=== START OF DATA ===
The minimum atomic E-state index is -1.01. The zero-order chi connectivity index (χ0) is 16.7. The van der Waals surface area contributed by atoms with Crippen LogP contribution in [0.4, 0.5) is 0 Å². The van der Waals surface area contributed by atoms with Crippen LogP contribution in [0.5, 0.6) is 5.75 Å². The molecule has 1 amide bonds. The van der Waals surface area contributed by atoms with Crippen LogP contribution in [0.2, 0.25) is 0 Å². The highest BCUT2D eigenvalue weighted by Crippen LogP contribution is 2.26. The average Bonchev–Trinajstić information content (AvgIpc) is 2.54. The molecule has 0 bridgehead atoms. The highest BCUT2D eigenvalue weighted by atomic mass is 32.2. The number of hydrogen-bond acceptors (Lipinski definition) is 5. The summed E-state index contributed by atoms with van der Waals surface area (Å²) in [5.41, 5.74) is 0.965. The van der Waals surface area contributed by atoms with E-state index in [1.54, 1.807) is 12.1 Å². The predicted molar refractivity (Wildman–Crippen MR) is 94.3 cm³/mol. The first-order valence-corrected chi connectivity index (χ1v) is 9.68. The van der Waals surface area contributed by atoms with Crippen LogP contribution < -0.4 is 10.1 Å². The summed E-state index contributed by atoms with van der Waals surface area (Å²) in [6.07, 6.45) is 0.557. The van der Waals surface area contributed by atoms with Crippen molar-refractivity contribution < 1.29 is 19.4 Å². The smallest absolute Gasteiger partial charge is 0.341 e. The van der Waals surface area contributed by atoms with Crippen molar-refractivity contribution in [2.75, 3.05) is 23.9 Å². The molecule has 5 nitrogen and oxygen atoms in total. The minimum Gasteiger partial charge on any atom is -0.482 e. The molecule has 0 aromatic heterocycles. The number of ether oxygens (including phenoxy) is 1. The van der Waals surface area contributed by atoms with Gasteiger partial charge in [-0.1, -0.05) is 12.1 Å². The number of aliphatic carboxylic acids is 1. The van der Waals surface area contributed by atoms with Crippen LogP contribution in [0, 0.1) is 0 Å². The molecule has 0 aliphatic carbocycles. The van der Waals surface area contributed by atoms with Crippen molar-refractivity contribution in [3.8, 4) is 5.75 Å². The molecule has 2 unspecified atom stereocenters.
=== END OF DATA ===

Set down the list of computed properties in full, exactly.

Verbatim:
The minimum atomic E-state index is -1.01. The zero-order chi connectivity index (χ0) is 16.7. The van der Waals surface area contributed by atoms with Crippen LogP contribution in [0.4, 0.5) is 0 Å². The van der Waals surface area contributed by atoms with Crippen LogP contribution in [0.5, 0.6) is 5.75 Å². The molecule has 1 amide bonds. The van der Waals surface area contributed by atoms with Crippen LogP contribution in [0.2, 0.25) is 0 Å². The highest BCUT2D eigenvalue weighted by Crippen LogP contribution is 2.26. The average Bonchev–Trinajstić information content (AvgIpc) is 2.54. The molecule has 0 bridgehead atoms. The highest BCUT2D eigenvalue weighted by atomic mass is 32.2. The number of hydrogen-bond acceptors (Lipinski definition) is 5. The summed E-state index contributed by atoms with van der Waals surface area (Å²) in [5.41, 5.74) is 0.965. The van der Waals surface area contributed by atoms with E-state index in [1.54, 1.807) is 12.1 Å². The predicted molar refractivity (Wildman–Crippen MR) is 94.3 cm³/mol. The first-order valence-corrected chi connectivity index (χ1v) is 9.68. The van der Waals surface area contributed by atoms with Crippen LogP contribution < -0.4 is 10.1 Å². The summed E-state index contributed by atoms with van der Waals surface area (Å²) in [6.07, 6.45) is 0.557. The van der Waals surface area contributed by atoms with Crippen molar-refractivity contribution < 1.29 is 19.4 Å². The smallest absolute Gasteiger partial charge is 0.341 e. The van der Waals surface area contributed by atoms with Crippen molar-refractivity contribution in [2.75, 3.05) is 23.9 Å². The molecule has 5 nitrogen and oxygen atoms in total. The minimum Gasteiger partial charge on any atom is -0.482 e. The molecule has 0 aromatic heterocycles. The number of ether oxygens (including phenoxy) is 1. The van der Waals surface area contributed by atoms with Gasteiger partial charge in [-0.1, -0.05) is 12.1 Å². The number of aliphatic carboxylic acids is 1. The van der Waals surface area contributed by atoms with Crippen LogP contribution in [0, 0.1) is 0 Å². The molecule has 0 aliphatic carbocycles. The van der Waals surface area contributed by atoms with Crippen molar-refractivity contribution in [3.8, 4) is 5.75 Å². The molecule has 2 unspecified atom stereocenters.